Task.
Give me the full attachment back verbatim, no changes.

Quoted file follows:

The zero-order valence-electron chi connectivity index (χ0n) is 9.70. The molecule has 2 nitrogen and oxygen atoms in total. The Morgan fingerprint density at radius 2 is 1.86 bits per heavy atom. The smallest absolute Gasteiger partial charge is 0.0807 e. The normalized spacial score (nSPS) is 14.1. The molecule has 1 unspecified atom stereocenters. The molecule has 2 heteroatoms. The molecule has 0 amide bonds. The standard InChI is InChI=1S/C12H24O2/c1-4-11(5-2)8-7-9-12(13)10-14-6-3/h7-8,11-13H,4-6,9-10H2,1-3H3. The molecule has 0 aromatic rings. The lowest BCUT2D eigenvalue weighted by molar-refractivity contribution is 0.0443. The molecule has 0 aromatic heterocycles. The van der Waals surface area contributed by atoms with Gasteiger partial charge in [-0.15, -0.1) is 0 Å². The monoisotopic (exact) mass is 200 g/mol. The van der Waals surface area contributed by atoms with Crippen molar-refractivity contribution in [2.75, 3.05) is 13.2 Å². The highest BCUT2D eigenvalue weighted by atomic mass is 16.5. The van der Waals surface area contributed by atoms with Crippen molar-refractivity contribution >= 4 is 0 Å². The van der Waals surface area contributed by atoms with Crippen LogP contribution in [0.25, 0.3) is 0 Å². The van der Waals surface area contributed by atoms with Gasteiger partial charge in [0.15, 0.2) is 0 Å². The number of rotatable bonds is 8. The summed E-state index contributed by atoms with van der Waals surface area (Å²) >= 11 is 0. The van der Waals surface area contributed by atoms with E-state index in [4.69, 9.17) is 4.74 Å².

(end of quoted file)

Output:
The zero-order valence-electron chi connectivity index (χ0n) is 9.70. The molecule has 2 nitrogen and oxygen atoms in total. The Morgan fingerprint density at radius 2 is 1.86 bits per heavy atom. The smallest absolute Gasteiger partial charge is 0.0807 e. The normalized spacial score (nSPS) is 14.1. The molecule has 1 unspecified atom stereocenters. The molecule has 2 heteroatoms. The molecule has 0 amide bonds. The standard InChI is InChI=1S/C12H24O2/c1-4-11(5-2)8-7-9-12(13)10-14-6-3/h7-8,11-13H,4-6,9-10H2,1-3H3. The molecule has 0 aromatic rings. The lowest BCUT2D eigenvalue weighted by molar-refractivity contribution is 0.0443. The molecule has 0 aromatic heterocycles. The van der Waals surface area contributed by atoms with Gasteiger partial charge in [-0.15, -0.1) is 0 Å². The monoisotopic (exact) mass is 200 g/mol. The van der Waals surface area contributed by atoms with Crippen molar-refractivity contribution in [2.75, 3.05) is 13.2 Å². The highest BCUT2D eigenvalue weighted by atomic mass is 16.5. The van der Waals surface area contributed by atoms with Crippen molar-refractivity contribution >= 4 is 0 Å². The van der Waals surface area contributed by atoms with Crippen LogP contribution in [0.25, 0.3) is 0 Å². The van der Waals surface area contributed by atoms with Gasteiger partial charge in [0.15, 0.2) is 0 Å². The number of rotatable bonds is 8. The summed E-state index contributed by atoms with van der Waals surface area (Å²) >= 11 is 0. The van der Waals surface area contributed by atoms with E-state index in [4.69, 9.17) is 4.74 Å².